REST is an acronym for Representational State Transfer.
REST is a style of software architecture for distributed systems
such as the World Wide Web.
Rest is created to serve as the guiding framework for the web
REST can be seen as a post hoc description of the features of the
World Wide Web.
The original description was used to develop the HTTP/1.1
The architecture consists of clients and
servers, requests and responses.
Requests and responses are built around the
transfer of representations of resources.
Clients contain representations, servers the
resources (concepts) themselves.
How REST works?
Give every “thing” an ID(URI)
Link things together
Use standard methods(HTTP etc)
Resources with multiple representations
URI(uniform resource identifier)
Resources are referred to individually with a
universal resource identifier, such as the URL
used for Web addresses.
a uniform resource identifier (URI) is a string of
characters used to identify a name of a web
Such identification enables interaction with
representations of the web resource over a
network (typically the World Wide Web) using
specific protocols. Schemes specifying a concrete
syntax and associated protocols define each URI.
An URI identifies a resource either by location, or
a name, or both. A URI has two specializations
known as URL and URN.
All requests made to connectors must contain
all the information necessary to understand
that request without depending on any
previous request. This contrasts with the way
between sessions. With REST, all messages
must include all information necessary to
understand the context of an interaction.
A client can be either transitioning between
states or be at rest.
A client is considered to be transitioning
between states while one or more requests are
The representation of the client state contains
links that can be used to initiate new state
A client in a rest state is able to interact with its
A client at rest creates no load on the servers
or the network.
A client at rest consumes no per-client storage
on the servers.
The REST architecture describes the following
constraints to implement this concept:
• Uniform interface
• Layered system
• Code on demand [optional]
Clients are separated from servers by a
uniform interface. So we have a separation
– Clients are concerned with the presentation to
the user and the application state
– Servers are concerned with data storage,
domain model logic etc.
improves UI portability
enables multiple organizational domains
No client context is stored on the server
Each request from any client contains all of the
information necessary to service the request,
and any state is held in the client.
The server can be stateful, this constraint
merely requires that server-side state be
addressable by URL as a resource.
Clients are able to cache responses.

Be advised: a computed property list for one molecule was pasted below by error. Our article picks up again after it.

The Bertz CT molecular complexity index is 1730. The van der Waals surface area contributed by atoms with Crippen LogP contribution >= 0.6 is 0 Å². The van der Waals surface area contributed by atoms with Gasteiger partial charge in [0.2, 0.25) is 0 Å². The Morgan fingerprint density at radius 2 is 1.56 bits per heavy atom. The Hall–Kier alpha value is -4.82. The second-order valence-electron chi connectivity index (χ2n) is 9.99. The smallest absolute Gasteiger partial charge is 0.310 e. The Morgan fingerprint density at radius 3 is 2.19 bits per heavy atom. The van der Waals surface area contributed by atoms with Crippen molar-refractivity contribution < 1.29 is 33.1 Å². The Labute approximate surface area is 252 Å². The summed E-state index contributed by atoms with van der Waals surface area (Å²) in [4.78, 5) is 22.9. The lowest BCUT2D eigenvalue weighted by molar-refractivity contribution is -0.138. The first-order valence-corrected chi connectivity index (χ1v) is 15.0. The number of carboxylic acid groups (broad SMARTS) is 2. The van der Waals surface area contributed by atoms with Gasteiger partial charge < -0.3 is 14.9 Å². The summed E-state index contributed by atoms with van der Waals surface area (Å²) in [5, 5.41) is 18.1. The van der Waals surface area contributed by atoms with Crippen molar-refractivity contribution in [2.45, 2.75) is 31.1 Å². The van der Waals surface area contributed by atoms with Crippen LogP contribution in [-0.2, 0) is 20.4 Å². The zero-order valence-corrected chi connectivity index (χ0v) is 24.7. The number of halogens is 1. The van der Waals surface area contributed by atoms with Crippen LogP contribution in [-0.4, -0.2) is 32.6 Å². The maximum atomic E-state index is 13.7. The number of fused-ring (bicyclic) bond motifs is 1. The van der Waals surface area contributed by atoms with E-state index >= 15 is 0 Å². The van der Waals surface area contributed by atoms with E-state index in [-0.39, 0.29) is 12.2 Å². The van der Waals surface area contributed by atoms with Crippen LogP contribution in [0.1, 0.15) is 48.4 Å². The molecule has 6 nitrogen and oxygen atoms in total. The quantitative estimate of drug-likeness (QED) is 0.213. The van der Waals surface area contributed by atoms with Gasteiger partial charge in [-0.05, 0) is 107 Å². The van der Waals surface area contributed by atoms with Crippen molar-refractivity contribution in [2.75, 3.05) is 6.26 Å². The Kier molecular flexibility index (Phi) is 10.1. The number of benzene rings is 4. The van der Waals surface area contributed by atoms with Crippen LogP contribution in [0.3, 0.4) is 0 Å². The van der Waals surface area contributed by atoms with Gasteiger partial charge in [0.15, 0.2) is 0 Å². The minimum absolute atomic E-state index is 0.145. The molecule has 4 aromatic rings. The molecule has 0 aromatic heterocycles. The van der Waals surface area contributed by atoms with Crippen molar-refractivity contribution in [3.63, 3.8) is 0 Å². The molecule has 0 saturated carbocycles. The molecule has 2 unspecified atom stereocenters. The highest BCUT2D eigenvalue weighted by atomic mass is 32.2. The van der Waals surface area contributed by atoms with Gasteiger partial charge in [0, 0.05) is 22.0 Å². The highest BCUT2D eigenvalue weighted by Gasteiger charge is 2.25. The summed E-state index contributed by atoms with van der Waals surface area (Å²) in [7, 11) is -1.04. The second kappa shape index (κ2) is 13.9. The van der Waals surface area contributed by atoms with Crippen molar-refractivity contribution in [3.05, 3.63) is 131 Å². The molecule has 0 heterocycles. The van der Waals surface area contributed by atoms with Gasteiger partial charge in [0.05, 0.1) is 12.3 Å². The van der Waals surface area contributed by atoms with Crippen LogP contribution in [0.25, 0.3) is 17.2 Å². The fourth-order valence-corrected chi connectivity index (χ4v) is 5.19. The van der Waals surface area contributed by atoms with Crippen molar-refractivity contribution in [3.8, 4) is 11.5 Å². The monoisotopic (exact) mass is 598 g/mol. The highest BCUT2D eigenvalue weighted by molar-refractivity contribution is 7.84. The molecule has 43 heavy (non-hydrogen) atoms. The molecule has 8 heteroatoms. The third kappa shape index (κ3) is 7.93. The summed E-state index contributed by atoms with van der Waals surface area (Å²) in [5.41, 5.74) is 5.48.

Responses must, implicitly or explicitly, define
themselves as cacheable or not.
reduces average latency
+ improves efficiency
+ improves scalability
A uniform interface between clients and
simplifies and decouples the architecture.
This enables each part to evolve independently.
A client cannot ordinarily tell whether it is
connected directly to the end server, or to an
intermediary along the way.
Layers providing load balancing, security or
shared caching can be added or removed very
easily this way.
+ shared caching
+ improves scalability
+ legacy encapsulation
+ load balancing
Code on demand (optional)
Servers are able temporarily to extend or
customize the functionality of a client by the
transfer of executable code. Examples of this
may include compiled components such as
Java applets and client-side scripts such as
With RESTful design, Web services can be
seen as simply a means of publishing
information, components and processes to
make them accessible to other users and
REST requires less client-side software than
do other approaches, because a single,
standard browser can access any application
and data resource.
Offers possibilities for thin client development as less client
code is required.
Does not require explicit resource discovery mechanism due
Scalable architecture compared with those that require
Caching promotes network efficiency and fast response
Software versioning benefits including support of document
type evolution such as HTML and XML without impacting
backward or forward compatibility.
Resource extensibility, allowing support for new content
types without impacting existing and legacy content types.
HTTP as a uniform interface presents
technical challenges for real time
asynchronous events to a thin client or
browser based application.
Managing URI Namespace can be
Lacks supporting software tools
Can impact network performance by
encouraging more frequent client-server
requests and responses.